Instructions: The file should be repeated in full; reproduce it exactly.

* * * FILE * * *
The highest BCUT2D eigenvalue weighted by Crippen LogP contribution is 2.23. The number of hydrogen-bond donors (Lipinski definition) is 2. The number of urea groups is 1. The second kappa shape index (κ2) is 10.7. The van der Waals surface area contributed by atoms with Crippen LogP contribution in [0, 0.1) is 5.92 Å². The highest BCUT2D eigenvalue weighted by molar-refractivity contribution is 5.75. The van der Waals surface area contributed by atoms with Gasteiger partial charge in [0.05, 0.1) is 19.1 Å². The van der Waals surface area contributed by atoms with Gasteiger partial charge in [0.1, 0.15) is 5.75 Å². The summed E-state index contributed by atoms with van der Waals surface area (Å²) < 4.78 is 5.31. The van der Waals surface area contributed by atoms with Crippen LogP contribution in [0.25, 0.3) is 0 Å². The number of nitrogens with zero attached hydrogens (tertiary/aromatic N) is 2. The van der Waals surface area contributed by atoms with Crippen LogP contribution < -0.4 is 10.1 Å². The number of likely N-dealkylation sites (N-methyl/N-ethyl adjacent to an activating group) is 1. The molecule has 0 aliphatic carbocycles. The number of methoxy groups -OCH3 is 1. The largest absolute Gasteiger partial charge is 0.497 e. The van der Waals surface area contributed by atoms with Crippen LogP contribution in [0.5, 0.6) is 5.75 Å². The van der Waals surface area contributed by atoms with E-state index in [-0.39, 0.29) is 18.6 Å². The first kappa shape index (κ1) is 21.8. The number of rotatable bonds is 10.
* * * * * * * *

The highest BCUT2D eigenvalue weighted by Crippen LogP contribution is 2.23. The number of hydrogen-bond donors (Lipinski definition) is 2. The number of urea groups is 1. The second kappa shape index (κ2) is 10.7. The van der Waals surface area contributed by atoms with Crippen LogP contribution in [0, 0.1) is 5.92 Å². The highest BCUT2D eigenvalue weighted by molar-refractivity contribution is 5.75. The van der Waals surface area contributed by atoms with Gasteiger partial charge in [0.05, 0.1) is 19.1 Å². The van der Waals surface area contributed by atoms with Gasteiger partial charge in [0.1, 0.15) is 5.75 Å². The summed E-state index contributed by atoms with van der Waals surface area (Å²) < 4.78 is 5.31. The van der Waals surface area contributed by atoms with Crippen LogP contribution in [0.25, 0.3) is 0 Å². The number of nitrogens with zero attached hydrogens (tertiary/aromatic N) is 2. The van der Waals surface area contributed by atoms with Crippen LogP contribution < -0.4 is 10.1 Å². The number of likely N-dealkylation sites (N-methyl/N-ethyl adjacent to an activating group) is 1. The molecule has 0 aliphatic carbocycles. The number of methoxy groups -OCH3 is 1. The largest absolute Gasteiger partial charge is 0.497 e. The van der Waals surface area contributed by atoms with Crippen LogP contribution in [0.5, 0.6) is 5.75 Å². The van der Waals surface area contributed by atoms with E-state index in [-0.39, 0.29) is 18.6 Å². The first kappa shape index (κ1) is 21.8. The number of rotatable bonds is 10.